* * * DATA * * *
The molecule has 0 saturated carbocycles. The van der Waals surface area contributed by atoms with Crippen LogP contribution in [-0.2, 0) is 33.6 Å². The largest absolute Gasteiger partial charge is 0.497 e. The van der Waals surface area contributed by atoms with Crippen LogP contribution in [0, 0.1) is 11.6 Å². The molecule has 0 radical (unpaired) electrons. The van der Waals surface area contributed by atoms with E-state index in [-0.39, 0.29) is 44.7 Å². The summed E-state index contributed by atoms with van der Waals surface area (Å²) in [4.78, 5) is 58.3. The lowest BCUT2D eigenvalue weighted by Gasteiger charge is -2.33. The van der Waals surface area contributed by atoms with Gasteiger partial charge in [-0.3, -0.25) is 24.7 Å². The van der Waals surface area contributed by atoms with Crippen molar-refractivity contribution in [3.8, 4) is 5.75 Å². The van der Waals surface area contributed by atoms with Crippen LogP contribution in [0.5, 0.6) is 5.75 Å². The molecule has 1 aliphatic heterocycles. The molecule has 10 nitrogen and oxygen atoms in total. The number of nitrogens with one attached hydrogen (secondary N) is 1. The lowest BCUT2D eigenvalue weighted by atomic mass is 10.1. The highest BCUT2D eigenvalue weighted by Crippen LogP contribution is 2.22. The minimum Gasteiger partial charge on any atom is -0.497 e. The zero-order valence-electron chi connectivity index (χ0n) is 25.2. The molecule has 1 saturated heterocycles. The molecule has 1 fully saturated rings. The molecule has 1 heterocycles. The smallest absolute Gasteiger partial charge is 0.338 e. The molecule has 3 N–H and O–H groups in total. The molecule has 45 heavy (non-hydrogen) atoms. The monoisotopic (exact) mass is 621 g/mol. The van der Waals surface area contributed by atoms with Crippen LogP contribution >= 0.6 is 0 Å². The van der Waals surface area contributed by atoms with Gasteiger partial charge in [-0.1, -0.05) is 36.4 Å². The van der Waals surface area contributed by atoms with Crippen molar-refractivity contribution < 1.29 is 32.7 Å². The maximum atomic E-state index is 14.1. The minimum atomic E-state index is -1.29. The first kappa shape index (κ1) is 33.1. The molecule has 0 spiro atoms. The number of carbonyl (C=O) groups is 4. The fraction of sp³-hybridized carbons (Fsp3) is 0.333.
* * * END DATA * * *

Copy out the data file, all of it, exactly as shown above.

The molecule has 0 saturated carbocycles. The van der Waals surface area contributed by atoms with Crippen LogP contribution in [-0.2, 0) is 33.6 Å². The largest absolute Gasteiger partial charge is 0.497 e. The van der Waals surface area contributed by atoms with Crippen LogP contribution in [0, 0.1) is 11.6 Å². The molecule has 0 radical (unpaired) electrons. The van der Waals surface area contributed by atoms with E-state index in [-0.39, 0.29) is 44.7 Å². The summed E-state index contributed by atoms with van der Waals surface area (Å²) in [4.78, 5) is 58.3. The lowest BCUT2D eigenvalue weighted by Gasteiger charge is -2.33. The van der Waals surface area contributed by atoms with Gasteiger partial charge in [-0.3, -0.25) is 24.7 Å². The van der Waals surface area contributed by atoms with Crippen molar-refractivity contribution in [3.8, 4) is 5.75 Å². The van der Waals surface area contributed by atoms with Crippen LogP contribution in [0.5, 0.6) is 5.75 Å². The molecule has 1 aliphatic heterocycles. The molecule has 10 nitrogen and oxygen atoms in total. The number of nitrogens with one attached hydrogen (secondary N) is 1. The lowest BCUT2D eigenvalue weighted by atomic mass is 10.1. The highest BCUT2D eigenvalue weighted by Crippen LogP contribution is 2.22. The minimum Gasteiger partial charge on any atom is -0.497 e. The zero-order valence-electron chi connectivity index (χ0n) is 25.2. The molecule has 1 saturated heterocycles. The molecule has 1 fully saturated rings. The molecule has 1 heterocycles. The smallest absolute Gasteiger partial charge is 0.338 e. The molecule has 3 N–H and O–H groups in total. The molecule has 45 heavy (non-hydrogen) atoms. The monoisotopic (exact) mass is 621 g/mol. The van der Waals surface area contributed by atoms with Crippen LogP contribution >= 0.6 is 0 Å². The van der Waals surface area contributed by atoms with Gasteiger partial charge in [-0.1, -0.05) is 36.4 Å². The van der Waals surface area contributed by atoms with Crippen molar-refractivity contribution < 1.29 is 32.7 Å². The maximum atomic E-state index is 14.1. The minimum atomic E-state index is -1.29. The first kappa shape index (κ1) is 33.1. The molecule has 0 spiro atoms. The number of carbonyl (C=O) groups is 4. The fraction of sp³-hybridized carbons (Fsp3) is 0.333.